Mouth ulcers, also known as canker sores, are small or small lesions that can be painful and develop in the mouth, at the base of the gum, tongue, and inner cheeks. Several factors, like hormonal changes, minor injuries, and emotional stress, can trigger them.
Canker sores are rarely contagious and usually go away after 1-2 weeks, even without treatment, but there are treatments to help ease discomfort and pain. Undoubtedly, many adults, including children, get mouth sores from time to time.
It is mostly harmless and can be highly uncomfortable, which makes it difficult for some people to eat, drink and brush their teeth.
Causes of Mouth Ulcer
There are several causes of mouth ulcers.
- Emotional stress
- Lack of sleep
- Vitamin deficiency
- Hormonal changes during the menstrual period
- Toothpaste or mouthwash that contains sodium lauryl sulfate (SLS)
- Food allergies or irritants and allergic response to oral bacteria
- Minor injuries to the mouth, like rough food, biting oneself while chewing, accidental bite or a hard toothbrush, can trigger a mouth ulcer.
- The sores may be yellow, red, or white.
- Painful sores found on the inner lips and inner cheeks
- Pain may worsen while eating spicy, salty, or sour foods.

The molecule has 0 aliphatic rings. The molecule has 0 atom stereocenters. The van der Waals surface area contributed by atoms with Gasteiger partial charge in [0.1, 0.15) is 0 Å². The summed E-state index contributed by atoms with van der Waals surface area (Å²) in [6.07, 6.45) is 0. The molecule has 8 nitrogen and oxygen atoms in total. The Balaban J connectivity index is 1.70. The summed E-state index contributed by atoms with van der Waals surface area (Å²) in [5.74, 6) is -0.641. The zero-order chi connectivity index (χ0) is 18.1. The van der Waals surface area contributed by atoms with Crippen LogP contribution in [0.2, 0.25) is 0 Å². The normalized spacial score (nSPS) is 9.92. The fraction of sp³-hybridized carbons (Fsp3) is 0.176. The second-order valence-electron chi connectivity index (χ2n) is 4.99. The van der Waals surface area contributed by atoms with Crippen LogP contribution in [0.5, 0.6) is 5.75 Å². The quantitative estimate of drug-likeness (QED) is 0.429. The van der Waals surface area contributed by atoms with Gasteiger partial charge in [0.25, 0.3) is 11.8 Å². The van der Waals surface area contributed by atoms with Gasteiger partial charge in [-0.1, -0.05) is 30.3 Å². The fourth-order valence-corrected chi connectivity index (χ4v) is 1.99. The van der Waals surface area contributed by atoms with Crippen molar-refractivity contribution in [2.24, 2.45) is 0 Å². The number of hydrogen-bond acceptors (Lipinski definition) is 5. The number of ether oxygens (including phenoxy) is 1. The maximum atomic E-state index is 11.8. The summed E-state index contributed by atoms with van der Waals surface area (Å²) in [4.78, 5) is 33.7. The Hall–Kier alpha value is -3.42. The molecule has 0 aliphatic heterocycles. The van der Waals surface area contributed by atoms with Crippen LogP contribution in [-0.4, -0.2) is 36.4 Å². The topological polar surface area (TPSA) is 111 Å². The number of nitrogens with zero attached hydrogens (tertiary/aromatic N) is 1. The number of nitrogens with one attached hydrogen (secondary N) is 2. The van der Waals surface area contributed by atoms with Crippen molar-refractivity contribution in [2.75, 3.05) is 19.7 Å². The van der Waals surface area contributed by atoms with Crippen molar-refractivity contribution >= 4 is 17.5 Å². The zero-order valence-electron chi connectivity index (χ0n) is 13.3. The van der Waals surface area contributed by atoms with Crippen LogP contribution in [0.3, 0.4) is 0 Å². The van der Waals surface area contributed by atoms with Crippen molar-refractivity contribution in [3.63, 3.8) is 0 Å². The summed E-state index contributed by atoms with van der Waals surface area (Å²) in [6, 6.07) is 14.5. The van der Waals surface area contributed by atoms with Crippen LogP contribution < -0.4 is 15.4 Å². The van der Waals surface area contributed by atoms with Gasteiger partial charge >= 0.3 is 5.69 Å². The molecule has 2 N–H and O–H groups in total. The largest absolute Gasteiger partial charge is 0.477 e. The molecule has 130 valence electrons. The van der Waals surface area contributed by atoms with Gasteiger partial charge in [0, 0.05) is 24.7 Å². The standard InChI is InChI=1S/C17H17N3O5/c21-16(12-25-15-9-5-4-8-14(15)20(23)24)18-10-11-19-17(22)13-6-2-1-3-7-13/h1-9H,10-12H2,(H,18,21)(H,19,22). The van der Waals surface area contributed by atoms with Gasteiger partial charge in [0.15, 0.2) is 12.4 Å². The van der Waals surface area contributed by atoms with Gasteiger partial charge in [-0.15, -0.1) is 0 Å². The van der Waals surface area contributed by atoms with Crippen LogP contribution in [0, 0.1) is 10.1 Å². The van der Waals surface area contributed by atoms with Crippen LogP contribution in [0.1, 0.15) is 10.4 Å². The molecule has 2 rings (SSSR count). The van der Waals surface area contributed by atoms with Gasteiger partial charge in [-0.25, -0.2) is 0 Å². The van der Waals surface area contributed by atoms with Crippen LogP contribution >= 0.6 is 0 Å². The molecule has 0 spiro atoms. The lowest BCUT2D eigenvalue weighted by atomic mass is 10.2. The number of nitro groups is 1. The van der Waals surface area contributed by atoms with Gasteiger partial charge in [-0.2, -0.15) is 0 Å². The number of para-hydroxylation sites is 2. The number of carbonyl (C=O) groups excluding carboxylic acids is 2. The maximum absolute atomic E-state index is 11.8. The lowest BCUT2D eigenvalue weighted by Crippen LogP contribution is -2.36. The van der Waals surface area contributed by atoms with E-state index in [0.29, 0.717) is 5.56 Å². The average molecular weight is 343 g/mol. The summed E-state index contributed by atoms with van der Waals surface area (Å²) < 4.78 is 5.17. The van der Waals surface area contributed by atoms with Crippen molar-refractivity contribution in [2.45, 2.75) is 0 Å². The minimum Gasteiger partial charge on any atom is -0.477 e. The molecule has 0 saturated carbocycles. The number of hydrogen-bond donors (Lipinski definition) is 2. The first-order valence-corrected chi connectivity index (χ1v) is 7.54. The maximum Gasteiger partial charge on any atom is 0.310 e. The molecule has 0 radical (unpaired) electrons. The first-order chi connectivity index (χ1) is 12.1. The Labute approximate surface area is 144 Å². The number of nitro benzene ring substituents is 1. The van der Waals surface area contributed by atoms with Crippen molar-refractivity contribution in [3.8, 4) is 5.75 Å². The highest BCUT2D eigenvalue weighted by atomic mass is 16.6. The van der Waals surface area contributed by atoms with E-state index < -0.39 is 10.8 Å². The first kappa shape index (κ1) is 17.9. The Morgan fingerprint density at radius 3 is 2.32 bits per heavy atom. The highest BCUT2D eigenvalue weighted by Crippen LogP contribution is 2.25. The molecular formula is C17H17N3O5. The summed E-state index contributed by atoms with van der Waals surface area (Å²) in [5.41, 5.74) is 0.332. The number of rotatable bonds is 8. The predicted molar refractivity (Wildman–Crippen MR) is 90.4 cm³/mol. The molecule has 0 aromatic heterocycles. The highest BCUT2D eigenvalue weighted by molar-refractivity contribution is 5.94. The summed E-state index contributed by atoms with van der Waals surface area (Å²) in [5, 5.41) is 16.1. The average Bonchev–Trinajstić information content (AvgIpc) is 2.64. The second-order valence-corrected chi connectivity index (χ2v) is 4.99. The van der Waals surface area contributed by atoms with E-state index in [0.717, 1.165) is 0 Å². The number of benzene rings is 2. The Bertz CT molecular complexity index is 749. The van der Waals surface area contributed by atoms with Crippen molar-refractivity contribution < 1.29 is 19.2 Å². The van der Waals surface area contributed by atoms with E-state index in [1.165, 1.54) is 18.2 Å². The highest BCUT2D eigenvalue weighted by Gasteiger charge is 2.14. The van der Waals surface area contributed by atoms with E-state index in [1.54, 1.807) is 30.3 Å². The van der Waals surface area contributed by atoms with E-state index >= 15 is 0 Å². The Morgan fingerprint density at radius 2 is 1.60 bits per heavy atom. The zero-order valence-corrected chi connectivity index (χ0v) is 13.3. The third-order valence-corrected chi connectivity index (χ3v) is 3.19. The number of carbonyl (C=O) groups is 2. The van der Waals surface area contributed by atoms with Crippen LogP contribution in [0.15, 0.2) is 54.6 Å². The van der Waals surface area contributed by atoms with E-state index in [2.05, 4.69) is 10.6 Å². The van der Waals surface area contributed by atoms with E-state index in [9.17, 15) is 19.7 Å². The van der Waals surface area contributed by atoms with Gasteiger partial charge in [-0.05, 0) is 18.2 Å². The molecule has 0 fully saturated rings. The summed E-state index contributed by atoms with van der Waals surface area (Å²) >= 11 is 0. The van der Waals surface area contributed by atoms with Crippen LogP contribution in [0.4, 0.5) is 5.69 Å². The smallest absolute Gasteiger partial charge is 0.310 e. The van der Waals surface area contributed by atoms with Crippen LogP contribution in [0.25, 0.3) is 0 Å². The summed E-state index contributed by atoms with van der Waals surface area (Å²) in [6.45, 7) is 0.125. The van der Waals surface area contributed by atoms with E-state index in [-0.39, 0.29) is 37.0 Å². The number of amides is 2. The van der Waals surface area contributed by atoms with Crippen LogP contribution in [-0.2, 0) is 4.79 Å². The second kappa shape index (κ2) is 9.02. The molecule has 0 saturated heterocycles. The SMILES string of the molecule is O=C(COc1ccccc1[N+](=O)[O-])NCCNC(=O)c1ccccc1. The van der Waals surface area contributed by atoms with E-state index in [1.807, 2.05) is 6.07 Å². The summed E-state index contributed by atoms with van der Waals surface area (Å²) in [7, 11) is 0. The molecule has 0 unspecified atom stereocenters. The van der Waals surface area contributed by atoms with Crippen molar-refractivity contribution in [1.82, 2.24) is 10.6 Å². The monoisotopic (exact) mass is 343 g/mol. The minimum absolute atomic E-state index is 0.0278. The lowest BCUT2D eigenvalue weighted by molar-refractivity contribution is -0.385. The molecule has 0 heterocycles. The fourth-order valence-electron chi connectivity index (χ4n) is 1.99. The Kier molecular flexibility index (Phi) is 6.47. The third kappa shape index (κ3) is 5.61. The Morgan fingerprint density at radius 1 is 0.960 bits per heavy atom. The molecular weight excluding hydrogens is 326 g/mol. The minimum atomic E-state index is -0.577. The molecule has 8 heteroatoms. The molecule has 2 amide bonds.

- The main symptom of a canker sore is pain; while a mouth sore is forming, that part of your mouth may tingle, burn or feel rough.
Knowing that most mouth ulcers will heal completely without intervention is imperative. Treatment can range from;
- Addressing dry mouth
- Smoothing or removing a local cause of trauma
- Maintain good oral hygiene and use antiseptic mouthwash or spray, which can hasten to heal and prevent further infection.
- Application of an ointment or an antimicrobial mouthwash is to be applied directly to the infected patch as prescribed by the dentist.
- For those experiencing frequent recurrence or much more painful mouth ulcers, a dentist may prescribe a solution to lessen the pain and reduce swelling.
It is important to visit a dentist if you are experiencing a severe mouth ulcer that refuses to go away on its own or if you have other symptoms like swollen lymph or bad breath.